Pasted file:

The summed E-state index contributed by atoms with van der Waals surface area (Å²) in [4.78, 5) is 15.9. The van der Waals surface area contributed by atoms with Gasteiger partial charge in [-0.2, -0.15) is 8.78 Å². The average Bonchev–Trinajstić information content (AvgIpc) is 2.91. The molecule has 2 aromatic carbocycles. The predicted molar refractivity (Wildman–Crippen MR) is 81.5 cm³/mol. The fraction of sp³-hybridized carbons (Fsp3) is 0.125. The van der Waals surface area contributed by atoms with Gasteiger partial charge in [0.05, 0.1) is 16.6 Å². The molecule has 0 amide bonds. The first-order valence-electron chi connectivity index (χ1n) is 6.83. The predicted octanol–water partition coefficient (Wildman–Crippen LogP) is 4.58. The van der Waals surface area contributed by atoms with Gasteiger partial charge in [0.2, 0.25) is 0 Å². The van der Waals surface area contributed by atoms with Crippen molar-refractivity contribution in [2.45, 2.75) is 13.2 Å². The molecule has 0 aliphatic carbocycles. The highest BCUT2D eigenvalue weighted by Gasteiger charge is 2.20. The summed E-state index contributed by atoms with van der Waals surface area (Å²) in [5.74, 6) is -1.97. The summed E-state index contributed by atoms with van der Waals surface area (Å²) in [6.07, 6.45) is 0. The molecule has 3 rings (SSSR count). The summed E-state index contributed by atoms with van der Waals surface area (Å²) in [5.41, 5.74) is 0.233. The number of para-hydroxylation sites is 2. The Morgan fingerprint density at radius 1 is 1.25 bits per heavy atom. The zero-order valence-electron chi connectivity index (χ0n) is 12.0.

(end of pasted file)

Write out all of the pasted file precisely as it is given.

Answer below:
The summed E-state index contributed by atoms with van der Waals surface area (Å²) in [4.78, 5) is 15.9. The van der Waals surface area contributed by atoms with Gasteiger partial charge in [-0.2, -0.15) is 8.78 Å². The average Bonchev–Trinajstić information content (AvgIpc) is 2.91. The molecule has 2 aromatic carbocycles. The predicted molar refractivity (Wildman–Crippen MR) is 81.5 cm³/mol. The fraction of sp³-hybridized carbons (Fsp3) is 0.125. The van der Waals surface area contributed by atoms with Gasteiger partial charge in [0.05, 0.1) is 16.6 Å². The molecule has 0 amide bonds. The first-order valence-electron chi connectivity index (χ1n) is 6.83. The predicted octanol–water partition coefficient (Wildman–Crippen LogP) is 4.58. The van der Waals surface area contributed by atoms with Gasteiger partial charge in [0.2, 0.25) is 0 Å². The van der Waals surface area contributed by atoms with Crippen molar-refractivity contribution in [2.45, 2.75) is 13.2 Å². The molecule has 0 aliphatic carbocycles. The highest BCUT2D eigenvalue weighted by Gasteiger charge is 2.20. The summed E-state index contributed by atoms with van der Waals surface area (Å²) in [5.74, 6) is -1.97. The summed E-state index contributed by atoms with van der Waals surface area (Å²) in [6.07, 6.45) is 0. The molecule has 3 rings (SSSR count). The summed E-state index contributed by atoms with van der Waals surface area (Å²) in [5.41, 5.74) is 0.233. The number of para-hydroxylation sites is 2. The Morgan fingerprint density at radius 1 is 1.25 bits per heavy atom. The zero-order valence-electron chi connectivity index (χ0n) is 12.0.